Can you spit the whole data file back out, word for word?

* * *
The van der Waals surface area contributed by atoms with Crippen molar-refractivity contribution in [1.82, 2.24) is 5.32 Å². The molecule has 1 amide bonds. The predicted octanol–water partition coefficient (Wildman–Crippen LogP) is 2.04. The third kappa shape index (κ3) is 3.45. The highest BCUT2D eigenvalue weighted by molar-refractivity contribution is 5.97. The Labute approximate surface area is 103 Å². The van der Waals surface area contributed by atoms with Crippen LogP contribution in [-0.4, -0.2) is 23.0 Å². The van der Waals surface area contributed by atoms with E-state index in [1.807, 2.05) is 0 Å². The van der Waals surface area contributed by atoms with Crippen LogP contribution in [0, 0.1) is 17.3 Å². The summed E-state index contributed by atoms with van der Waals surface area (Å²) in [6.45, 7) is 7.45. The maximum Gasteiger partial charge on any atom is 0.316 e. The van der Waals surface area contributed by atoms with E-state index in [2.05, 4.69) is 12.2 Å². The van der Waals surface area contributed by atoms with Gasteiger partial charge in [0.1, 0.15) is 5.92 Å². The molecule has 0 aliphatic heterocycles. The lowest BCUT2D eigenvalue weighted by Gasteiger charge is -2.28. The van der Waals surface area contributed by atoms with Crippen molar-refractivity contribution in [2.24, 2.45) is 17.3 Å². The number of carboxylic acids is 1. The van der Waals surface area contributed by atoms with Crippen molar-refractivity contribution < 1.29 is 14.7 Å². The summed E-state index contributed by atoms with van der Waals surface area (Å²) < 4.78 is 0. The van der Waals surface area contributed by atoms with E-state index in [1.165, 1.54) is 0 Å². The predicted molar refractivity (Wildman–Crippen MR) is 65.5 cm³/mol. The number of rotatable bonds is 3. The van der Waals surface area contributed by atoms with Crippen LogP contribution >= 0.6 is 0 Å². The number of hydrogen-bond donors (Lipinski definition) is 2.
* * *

The van der Waals surface area contributed by atoms with Crippen molar-refractivity contribution in [1.82, 2.24) is 5.32 Å². The molecule has 1 amide bonds. The predicted octanol–water partition coefficient (Wildman–Crippen LogP) is 2.04. The third kappa shape index (κ3) is 3.45. The highest BCUT2D eigenvalue weighted by molar-refractivity contribution is 5.97. The Labute approximate surface area is 103 Å². The van der Waals surface area contributed by atoms with Crippen LogP contribution in [-0.4, -0.2) is 23.0 Å². The van der Waals surface area contributed by atoms with E-state index in [1.807, 2.05) is 0 Å². The van der Waals surface area contributed by atoms with Crippen LogP contribution in [0, 0.1) is 17.3 Å². The summed E-state index contributed by atoms with van der Waals surface area (Å²) in [6.45, 7) is 7.45. The maximum Gasteiger partial charge on any atom is 0.316 e. The van der Waals surface area contributed by atoms with E-state index in [2.05, 4.69) is 12.2 Å². The van der Waals surface area contributed by atoms with Gasteiger partial charge in [0.1, 0.15) is 5.92 Å². The molecule has 0 aliphatic heterocycles. The lowest BCUT2D eigenvalue weighted by Gasteiger charge is -2.28. The van der Waals surface area contributed by atoms with Crippen molar-refractivity contribution in [2.24, 2.45) is 17.3 Å². The number of carboxylic acids is 1. The van der Waals surface area contributed by atoms with Crippen molar-refractivity contribution < 1.29 is 14.7 Å². The summed E-state index contributed by atoms with van der Waals surface area (Å²) < 4.78 is 0. The van der Waals surface area contributed by atoms with E-state index in [1.165, 1.54) is 0 Å². The predicted molar refractivity (Wildman–Crippen MR) is 65.5 cm³/mol. The number of rotatable bonds is 3. The van der Waals surface area contributed by atoms with Crippen LogP contribution >= 0.6 is 0 Å². The number of hydrogen-bond donors (Lipinski definition) is 2.